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Iconic Health: Lacto-Fremented Vegetables

There has been a lot of talk recently about probiotics and your health. Recent medical research is proving how important your gut heath, or micro-biome, is to your overall health. Did you know that your intestines have a nerve lining that has just as many nerves in it, if not more, then your brain? That's where that saying "listen to your gut" comes from. There is some serious truth to that expression. Having said all that, one way that we can uphold and maintain the health of our gut, or micro-biome, is to eat lacto-fermented vegetables. What are lacto-fermented vegetables? They are vegetables that have been fermented in a salt water brine, helping to produce B vitamins, vitamin C, and a number of strains of lactobacillus. Lactobacilli are benificial bacteria that help to break down food, aiding digestion and assimilation. Eating foods high in lactobacillus will help improve colonies of flora living in the gut, which will improve digestion, absorption and immunity, as well as helping with chronic skin conditions, yeast infections and seasonal allergies. All you need is a condiment-sized portion of some kind of fermented food added to your daily meals to reap these awesome benefits.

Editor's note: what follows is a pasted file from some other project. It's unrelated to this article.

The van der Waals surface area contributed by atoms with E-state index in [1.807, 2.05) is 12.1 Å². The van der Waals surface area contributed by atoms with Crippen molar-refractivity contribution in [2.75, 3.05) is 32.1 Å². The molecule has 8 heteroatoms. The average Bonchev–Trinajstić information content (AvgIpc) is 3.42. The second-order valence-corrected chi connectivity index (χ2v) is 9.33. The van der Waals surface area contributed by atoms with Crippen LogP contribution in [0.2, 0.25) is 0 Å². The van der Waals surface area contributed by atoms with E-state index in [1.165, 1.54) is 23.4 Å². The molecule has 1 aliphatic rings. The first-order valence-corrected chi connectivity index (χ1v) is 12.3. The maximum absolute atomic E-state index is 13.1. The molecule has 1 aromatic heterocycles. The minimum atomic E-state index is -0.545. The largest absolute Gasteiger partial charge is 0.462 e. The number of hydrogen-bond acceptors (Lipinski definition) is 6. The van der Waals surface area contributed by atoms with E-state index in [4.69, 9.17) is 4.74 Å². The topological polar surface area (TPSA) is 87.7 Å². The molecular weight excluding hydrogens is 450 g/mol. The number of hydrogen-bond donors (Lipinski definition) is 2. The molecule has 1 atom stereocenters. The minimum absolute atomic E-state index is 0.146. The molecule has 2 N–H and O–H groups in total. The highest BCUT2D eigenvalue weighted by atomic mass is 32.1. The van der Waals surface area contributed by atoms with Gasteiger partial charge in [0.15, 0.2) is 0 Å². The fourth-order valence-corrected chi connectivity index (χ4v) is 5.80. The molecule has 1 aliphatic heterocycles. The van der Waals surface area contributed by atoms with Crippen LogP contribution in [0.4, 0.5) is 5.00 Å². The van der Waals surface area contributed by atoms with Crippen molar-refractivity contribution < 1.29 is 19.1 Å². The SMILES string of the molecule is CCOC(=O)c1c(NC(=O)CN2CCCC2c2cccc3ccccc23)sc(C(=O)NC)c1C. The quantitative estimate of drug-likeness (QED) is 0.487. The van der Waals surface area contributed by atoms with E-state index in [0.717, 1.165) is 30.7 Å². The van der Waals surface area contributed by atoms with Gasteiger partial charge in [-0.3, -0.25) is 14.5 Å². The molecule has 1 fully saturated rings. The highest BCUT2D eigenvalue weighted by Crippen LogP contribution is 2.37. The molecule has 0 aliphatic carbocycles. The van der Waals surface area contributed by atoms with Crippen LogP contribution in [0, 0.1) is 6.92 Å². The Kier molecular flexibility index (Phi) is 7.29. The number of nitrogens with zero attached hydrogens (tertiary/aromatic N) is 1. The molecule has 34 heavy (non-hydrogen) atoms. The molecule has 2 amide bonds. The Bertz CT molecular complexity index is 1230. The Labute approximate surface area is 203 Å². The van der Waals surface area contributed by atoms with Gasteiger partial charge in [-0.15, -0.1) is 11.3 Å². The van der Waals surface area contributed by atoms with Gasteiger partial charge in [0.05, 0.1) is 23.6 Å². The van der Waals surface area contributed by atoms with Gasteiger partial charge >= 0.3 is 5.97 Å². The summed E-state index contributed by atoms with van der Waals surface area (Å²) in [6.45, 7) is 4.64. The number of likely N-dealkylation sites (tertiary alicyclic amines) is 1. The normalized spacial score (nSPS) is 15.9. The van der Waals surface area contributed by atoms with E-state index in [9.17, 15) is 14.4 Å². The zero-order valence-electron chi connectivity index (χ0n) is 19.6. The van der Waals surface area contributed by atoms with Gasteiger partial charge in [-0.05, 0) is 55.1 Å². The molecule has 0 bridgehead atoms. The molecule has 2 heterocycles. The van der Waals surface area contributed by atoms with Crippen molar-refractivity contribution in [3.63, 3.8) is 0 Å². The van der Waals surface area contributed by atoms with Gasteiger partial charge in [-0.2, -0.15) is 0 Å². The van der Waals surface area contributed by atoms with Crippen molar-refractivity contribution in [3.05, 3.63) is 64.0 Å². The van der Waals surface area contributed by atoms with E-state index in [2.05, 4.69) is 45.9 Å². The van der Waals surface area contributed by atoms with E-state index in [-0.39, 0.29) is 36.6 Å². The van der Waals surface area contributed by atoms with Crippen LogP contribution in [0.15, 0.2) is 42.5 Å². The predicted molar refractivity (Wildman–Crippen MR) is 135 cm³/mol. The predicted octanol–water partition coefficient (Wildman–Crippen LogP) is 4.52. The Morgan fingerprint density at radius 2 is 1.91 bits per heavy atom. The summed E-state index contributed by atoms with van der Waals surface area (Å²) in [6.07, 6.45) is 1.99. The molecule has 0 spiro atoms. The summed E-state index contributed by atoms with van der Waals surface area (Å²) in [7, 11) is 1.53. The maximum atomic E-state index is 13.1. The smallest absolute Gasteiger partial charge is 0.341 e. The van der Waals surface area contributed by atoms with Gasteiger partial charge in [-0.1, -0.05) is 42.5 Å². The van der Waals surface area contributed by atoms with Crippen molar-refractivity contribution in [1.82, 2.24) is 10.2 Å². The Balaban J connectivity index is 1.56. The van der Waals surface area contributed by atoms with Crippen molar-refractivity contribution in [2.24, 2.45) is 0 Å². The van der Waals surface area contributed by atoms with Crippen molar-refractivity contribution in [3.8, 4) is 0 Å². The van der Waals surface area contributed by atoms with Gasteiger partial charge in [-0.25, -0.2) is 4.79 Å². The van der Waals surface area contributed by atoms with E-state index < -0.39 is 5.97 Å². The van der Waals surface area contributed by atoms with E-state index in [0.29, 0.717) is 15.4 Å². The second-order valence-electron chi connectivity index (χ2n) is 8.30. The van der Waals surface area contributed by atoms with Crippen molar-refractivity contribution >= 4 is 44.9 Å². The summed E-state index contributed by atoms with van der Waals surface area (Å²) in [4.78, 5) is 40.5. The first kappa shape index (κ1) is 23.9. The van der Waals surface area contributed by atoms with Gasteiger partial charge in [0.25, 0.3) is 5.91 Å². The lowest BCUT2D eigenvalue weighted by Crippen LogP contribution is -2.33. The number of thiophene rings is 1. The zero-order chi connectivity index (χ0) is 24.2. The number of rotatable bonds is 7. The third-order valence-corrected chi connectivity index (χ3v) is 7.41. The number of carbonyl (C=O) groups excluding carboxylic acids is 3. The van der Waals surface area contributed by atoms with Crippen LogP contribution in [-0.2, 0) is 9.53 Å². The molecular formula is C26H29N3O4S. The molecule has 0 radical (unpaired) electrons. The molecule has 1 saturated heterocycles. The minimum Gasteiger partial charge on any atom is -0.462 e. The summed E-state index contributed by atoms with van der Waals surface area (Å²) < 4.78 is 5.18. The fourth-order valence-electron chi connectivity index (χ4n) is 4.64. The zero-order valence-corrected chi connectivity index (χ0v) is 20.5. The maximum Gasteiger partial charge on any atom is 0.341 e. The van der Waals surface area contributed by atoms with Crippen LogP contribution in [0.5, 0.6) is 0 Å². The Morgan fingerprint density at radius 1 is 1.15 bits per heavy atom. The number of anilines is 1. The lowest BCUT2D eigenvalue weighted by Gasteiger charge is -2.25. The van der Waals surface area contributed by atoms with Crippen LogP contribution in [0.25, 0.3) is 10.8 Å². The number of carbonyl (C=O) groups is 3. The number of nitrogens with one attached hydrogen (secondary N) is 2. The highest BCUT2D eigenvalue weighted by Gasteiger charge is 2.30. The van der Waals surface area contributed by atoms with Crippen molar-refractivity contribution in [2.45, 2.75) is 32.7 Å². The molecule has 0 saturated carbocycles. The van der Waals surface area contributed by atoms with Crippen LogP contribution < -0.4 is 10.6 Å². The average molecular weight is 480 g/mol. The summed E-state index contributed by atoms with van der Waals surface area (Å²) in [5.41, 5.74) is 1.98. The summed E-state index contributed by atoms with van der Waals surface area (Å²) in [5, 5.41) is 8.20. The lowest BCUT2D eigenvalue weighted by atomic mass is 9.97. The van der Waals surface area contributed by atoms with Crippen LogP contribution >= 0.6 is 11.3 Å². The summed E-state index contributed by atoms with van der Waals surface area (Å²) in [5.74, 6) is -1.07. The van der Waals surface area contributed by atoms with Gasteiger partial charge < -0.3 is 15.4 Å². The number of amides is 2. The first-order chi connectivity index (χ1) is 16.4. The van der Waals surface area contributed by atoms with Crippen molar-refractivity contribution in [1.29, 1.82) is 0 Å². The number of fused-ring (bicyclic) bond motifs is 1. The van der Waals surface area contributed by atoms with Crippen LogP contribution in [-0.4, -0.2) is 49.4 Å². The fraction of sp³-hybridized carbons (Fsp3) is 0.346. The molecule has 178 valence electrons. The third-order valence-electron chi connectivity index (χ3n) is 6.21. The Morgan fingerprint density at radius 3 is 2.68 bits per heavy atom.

You can buy lacto-fermented foods at your local health food store, or Whole Foods, in the refrigerated section. These do tend to be on the pricey side. An alternative would be to make your own fermented vegetables. Check out this link to read how to make your own lacto-fermented sauerkraut!

Recently, I made my own pickles from cucumbers that I grew in my garden! Yummy!

I also made Beet Kvass, a naturally fermented traditional Russian beverage made with raw beets. This drink is very nurturing due to it's high vitamin and mineral content. It also helps aid in digestion. I like to sip on it while I'm cooking dinner. For me, its helped me to start to kick the habit of drinking wine while cooking. Click here for the recipe. The recipe calls for whey. To make whey, all you have to do is take plain yogurt that has lactobacillis bacteria in it, and stain it through a cheesecloth lined mesh strainer that's placed over a bowl for 12-24 hours. I leave mine on the counter, covered with a towel. The liquid in the bowl is the whey. The left over yogurt is how they make greek yogurt! Very edible and healthy!


Yours in health,

Renee Koczkodan

Holistic Health Coach

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